Colleges this year are said to be experiencing a “surge” in student organizing. According to a recent study from UCLA, more American college students participated in protests in 2015 than in any year in the past fifty. This moment of increased student activism has fostered a culture of competitive social consciousness. We trade in knowing…
The glaring exclusion of black actors from this year’s Oscars nominations has sparked a conversation about the whiteness of the nominating body and of the movie industry at large. The New Yorker’s Andrew Brody elaborates: “The underlying issue of the Academy’s failure to recognize black artists is the presumption that baseline experience is white experience…
The first few weeks of January on college campuses are full of syllabi, unrusting rusted bike locks, (broken) new year’s resolutions, and three-sentence conversations in dorm hallways and bookstore lines that always begin: “How was your break? How was home?”
It was powerful to witness and take part in this tide of collective consciousness. It was also easy to copy and paste, pat myself on the back, and forget about racial justice in the long term. Now that the news cycle is done with Mizzou, how can we, who declared our allyship last week, outlive the transience of hashtag activism?
San Francisco’s municipal election last week was a victory for developers and the gentrification they facilitate. As a good liberal, I oppose gentrification’s dislocation of low-income residents, who are disproportionately people of color. As a Stanford student who loves the Bay Area, I will hopefully use my degree to get a good job and will then want to live in a hip neighborhood that once belonged to deeper-rooted residents. In other words, I will be a gentrifier. Can gentrifiers earnestly oppose gentrification?
This practice began earlier this year at EBF’s Wednesday happy hour, with the intent of encouraging a “pro-consent community,” and has since spread to other parties. This was my first time seeing it in action. After defining consent, we were allowed to join the fun inside. A small line had accumulated behind us, and I held back for a minute to watch in happy disbelief as the next group of partygoers recited the pledge. A humble but important cultural shift was occurring in real time.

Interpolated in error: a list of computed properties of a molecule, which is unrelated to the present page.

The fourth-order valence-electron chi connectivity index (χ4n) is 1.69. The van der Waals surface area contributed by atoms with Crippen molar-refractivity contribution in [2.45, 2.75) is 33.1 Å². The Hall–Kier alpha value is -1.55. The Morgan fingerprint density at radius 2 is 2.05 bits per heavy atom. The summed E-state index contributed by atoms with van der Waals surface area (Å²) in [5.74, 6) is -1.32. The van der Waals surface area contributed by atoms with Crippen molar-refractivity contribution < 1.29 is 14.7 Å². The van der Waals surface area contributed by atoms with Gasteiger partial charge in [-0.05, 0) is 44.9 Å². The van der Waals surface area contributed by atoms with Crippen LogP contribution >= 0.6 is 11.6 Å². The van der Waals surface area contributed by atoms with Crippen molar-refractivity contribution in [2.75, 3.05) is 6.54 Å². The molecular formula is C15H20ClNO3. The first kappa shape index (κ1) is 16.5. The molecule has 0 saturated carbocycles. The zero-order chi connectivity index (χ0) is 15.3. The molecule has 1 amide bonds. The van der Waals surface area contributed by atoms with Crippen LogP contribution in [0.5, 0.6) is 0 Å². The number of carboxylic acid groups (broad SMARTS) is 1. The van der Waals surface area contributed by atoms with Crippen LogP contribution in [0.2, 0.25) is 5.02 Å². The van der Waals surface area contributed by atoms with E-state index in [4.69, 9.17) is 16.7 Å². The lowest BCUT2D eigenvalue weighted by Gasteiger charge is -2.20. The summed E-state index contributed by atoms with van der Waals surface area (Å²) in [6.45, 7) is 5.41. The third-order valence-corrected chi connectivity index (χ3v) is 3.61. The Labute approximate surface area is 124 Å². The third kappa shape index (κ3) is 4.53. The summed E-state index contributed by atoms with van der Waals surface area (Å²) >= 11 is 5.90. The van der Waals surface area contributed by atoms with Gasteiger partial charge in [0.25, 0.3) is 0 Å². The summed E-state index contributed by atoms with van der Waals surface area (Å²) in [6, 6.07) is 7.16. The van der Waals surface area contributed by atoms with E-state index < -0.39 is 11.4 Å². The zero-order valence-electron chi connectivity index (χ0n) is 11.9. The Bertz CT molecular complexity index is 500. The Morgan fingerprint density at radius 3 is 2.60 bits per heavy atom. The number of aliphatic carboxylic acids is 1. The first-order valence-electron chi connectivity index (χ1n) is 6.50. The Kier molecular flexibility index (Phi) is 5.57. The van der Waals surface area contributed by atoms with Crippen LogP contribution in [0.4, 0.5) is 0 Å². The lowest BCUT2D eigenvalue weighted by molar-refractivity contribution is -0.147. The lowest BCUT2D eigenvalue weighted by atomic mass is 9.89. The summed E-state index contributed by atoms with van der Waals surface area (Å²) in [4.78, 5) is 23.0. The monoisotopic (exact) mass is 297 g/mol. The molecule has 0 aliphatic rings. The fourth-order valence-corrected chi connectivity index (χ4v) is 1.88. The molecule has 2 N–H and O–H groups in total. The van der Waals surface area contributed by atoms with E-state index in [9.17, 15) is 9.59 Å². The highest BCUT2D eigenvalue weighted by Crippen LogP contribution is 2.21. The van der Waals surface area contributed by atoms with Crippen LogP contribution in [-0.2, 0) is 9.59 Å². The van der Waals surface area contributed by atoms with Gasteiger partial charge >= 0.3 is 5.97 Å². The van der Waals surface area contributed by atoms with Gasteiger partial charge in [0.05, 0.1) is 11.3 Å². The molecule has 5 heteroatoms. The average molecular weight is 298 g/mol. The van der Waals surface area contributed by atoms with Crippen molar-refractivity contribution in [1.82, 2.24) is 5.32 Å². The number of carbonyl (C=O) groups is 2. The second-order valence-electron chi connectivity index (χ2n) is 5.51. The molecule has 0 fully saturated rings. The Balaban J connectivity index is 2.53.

American debutante balls have served to introduce elite women to “society” since the 1950s. The tradition began in 18th century Britain, with the idea of matching young women with suitable husbands. Now, there’s an app for that. It’s called the League. Contrary to the Silicon Valley ethos in which the League was conceived, this app is not “disrupting” but rather reinforcing traditional notions of dating and marriage.
This time, I was at a “Vigil for Recently Murdered Israelis,” an event that refused to acknowledge Palestinian lives lost, excluded mainstream Jewish perspectives on the conflict, and branded Students for Justice in Palestine (SJP) as anti-Semitic. I could not sing about shalom/salaam/peace in good faith at an event that leveraged Jewish identity to legitimize ongoing suffering and violence in Israel-Palestine.
A sign on the door of Margaret Jacks Hall (building 460), home to English and Linguistics Departments, reads: “Building access for Stanford business only.” Below, the phrase is translated into Chinese and Korean. I passed by this notice on my way to class the other day and wondered, why single out Chinese and Korean?
In the age of “pics or it didn’t happen,” our narratives exist in two parallel spheres: the real life, and the online. The two sometimes converge (#nofilter) and sometimes remain separate (un-tag that unflattering picture please). Unlike the real self, aspects of the online self can be edited, highlighted, and deleted. But memories can also be tweaked and blocked. So to which self do we turn for an accurate version of our personal histories?
Why does Stanford require its students to study foreign languages? According to the Stanford Language Center, it’s because “Stanford students need to be able to initiate interactions with persons from other cultures but also to engage with them on issues of mutual concern.”
The well-intended emphasis on having a good time, however, sometimes has the opposite effect: a sense of lonesomeness rooted in the worry that you yourself are not having the fun you think you’re supposed to be having.